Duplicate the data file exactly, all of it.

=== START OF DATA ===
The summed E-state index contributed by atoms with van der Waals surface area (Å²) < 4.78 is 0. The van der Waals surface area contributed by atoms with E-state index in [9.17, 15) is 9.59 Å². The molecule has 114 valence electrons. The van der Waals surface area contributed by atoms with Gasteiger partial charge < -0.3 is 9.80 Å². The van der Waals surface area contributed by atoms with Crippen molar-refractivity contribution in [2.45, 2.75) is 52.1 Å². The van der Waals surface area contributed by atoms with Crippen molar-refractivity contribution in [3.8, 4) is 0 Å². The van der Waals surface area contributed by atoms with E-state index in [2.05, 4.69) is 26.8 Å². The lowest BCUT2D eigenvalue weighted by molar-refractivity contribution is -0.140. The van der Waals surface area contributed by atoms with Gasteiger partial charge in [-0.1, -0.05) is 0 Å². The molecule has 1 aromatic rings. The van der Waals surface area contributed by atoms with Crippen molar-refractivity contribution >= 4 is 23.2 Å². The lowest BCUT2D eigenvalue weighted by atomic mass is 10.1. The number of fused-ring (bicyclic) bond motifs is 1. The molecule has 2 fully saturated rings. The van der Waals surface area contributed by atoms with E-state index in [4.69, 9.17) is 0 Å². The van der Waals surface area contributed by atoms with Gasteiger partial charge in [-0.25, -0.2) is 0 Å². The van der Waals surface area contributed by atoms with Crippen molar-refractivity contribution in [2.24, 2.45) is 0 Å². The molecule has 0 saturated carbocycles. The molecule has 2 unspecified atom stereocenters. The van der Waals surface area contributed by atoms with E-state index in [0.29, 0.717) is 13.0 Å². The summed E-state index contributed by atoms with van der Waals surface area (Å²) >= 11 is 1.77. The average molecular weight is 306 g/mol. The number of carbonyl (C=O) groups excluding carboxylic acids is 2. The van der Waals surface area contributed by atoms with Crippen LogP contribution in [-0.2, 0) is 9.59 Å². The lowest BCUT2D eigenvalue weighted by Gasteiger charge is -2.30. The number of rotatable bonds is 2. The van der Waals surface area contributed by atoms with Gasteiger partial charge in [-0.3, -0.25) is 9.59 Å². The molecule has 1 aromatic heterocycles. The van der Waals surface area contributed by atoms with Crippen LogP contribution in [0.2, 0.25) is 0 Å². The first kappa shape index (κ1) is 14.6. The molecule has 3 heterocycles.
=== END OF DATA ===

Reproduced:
The summed E-state index contributed by atoms with van der Waals surface area (Å²) < 4.78 is 0. The van der Waals surface area contributed by atoms with E-state index in [9.17, 15) is 9.59 Å². The molecule has 114 valence electrons. The van der Waals surface area contributed by atoms with Gasteiger partial charge < -0.3 is 9.80 Å². The van der Waals surface area contributed by atoms with Crippen molar-refractivity contribution in [2.45, 2.75) is 52.1 Å². The van der Waals surface area contributed by atoms with Crippen molar-refractivity contribution in [3.8, 4) is 0 Å². The van der Waals surface area contributed by atoms with E-state index in [2.05, 4.69) is 26.8 Å². The lowest BCUT2D eigenvalue weighted by molar-refractivity contribution is -0.140. The van der Waals surface area contributed by atoms with Gasteiger partial charge in [-0.1, -0.05) is 0 Å². The molecule has 1 aromatic rings. The van der Waals surface area contributed by atoms with Crippen molar-refractivity contribution >= 4 is 23.2 Å². The lowest BCUT2D eigenvalue weighted by atomic mass is 10.1. The number of fused-ring (bicyclic) bond motifs is 1. The molecule has 2 fully saturated rings. The van der Waals surface area contributed by atoms with E-state index in [4.69, 9.17) is 0 Å². The van der Waals surface area contributed by atoms with Gasteiger partial charge in [-0.25, -0.2) is 0 Å². The van der Waals surface area contributed by atoms with Crippen molar-refractivity contribution in [2.24, 2.45) is 0 Å². The molecule has 0 saturated carbocycles. The molecule has 2 unspecified atom stereocenters. The van der Waals surface area contributed by atoms with E-state index in [0.29, 0.717) is 13.0 Å². The summed E-state index contributed by atoms with van der Waals surface area (Å²) >= 11 is 1.77. The average molecular weight is 306 g/mol. The number of carbonyl (C=O) groups excluding carboxylic acids is 2. The van der Waals surface area contributed by atoms with Crippen LogP contribution in [-0.2, 0) is 9.59 Å². The lowest BCUT2D eigenvalue weighted by Gasteiger charge is -2.30. The number of rotatable bonds is 2. The van der Waals surface area contributed by atoms with Gasteiger partial charge in [-0.3, -0.25) is 9.59 Å². The molecule has 1 aromatic heterocycles. The van der Waals surface area contributed by atoms with Crippen LogP contribution in [0.2, 0.25) is 0 Å². The first kappa shape index (κ1) is 14.6. The molecule has 3 heterocycles.